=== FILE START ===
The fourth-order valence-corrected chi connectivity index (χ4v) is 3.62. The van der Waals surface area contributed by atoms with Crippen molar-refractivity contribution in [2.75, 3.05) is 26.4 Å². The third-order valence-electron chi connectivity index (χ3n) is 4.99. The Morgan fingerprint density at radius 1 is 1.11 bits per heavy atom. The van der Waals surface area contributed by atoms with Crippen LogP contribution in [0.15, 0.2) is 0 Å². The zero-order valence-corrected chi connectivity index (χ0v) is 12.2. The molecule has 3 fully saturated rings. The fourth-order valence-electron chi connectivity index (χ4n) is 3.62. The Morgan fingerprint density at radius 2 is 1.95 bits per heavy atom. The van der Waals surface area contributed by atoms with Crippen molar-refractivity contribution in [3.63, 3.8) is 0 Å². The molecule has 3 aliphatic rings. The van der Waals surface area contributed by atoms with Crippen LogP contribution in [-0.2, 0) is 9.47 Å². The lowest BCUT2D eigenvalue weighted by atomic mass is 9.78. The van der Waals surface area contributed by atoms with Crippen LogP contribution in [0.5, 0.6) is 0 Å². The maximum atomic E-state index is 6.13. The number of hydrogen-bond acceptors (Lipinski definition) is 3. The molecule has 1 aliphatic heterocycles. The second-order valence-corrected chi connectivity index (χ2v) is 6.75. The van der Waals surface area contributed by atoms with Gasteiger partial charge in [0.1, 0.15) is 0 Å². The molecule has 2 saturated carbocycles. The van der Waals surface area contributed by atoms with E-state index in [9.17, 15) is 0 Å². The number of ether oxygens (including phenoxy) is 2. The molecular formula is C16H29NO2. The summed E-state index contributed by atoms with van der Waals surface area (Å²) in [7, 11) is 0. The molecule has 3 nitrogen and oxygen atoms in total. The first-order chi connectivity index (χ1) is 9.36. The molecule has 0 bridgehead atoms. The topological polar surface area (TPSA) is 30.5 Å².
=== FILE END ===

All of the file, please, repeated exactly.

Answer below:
The fourth-order valence-corrected chi connectivity index (χ4v) is 3.62. The van der Waals surface area contributed by atoms with Crippen molar-refractivity contribution in [2.75, 3.05) is 26.4 Å². The third-order valence-electron chi connectivity index (χ3n) is 4.99. The Morgan fingerprint density at radius 1 is 1.11 bits per heavy atom. The van der Waals surface area contributed by atoms with Crippen LogP contribution in [0.15, 0.2) is 0 Å². The zero-order valence-corrected chi connectivity index (χ0v) is 12.2. The molecule has 3 fully saturated rings. The fourth-order valence-electron chi connectivity index (χ4n) is 3.62. The Morgan fingerprint density at radius 2 is 1.95 bits per heavy atom. The van der Waals surface area contributed by atoms with Crippen molar-refractivity contribution in [3.63, 3.8) is 0 Å². The molecule has 3 aliphatic rings. The van der Waals surface area contributed by atoms with Crippen LogP contribution in [-0.2, 0) is 9.47 Å². The lowest BCUT2D eigenvalue weighted by atomic mass is 9.78. The van der Waals surface area contributed by atoms with Crippen LogP contribution in [0.5, 0.6) is 0 Å². The maximum atomic E-state index is 6.13. The number of hydrogen-bond acceptors (Lipinski definition) is 3. The molecule has 1 aliphatic heterocycles. The second-order valence-corrected chi connectivity index (χ2v) is 6.75. The van der Waals surface area contributed by atoms with Gasteiger partial charge in [0.1, 0.15) is 0 Å². The molecule has 2 saturated carbocycles. The van der Waals surface area contributed by atoms with E-state index in [9.17, 15) is 0 Å². The number of ether oxygens (including phenoxy) is 2. The molecular formula is C16H29NO2. The summed E-state index contributed by atoms with van der Waals surface area (Å²) in [7, 11) is 0. The molecule has 3 nitrogen and oxygen atoms in total. The first-order chi connectivity index (χ1) is 9.36. The molecule has 0 bridgehead atoms. The topological polar surface area (TPSA) is 30.5 Å².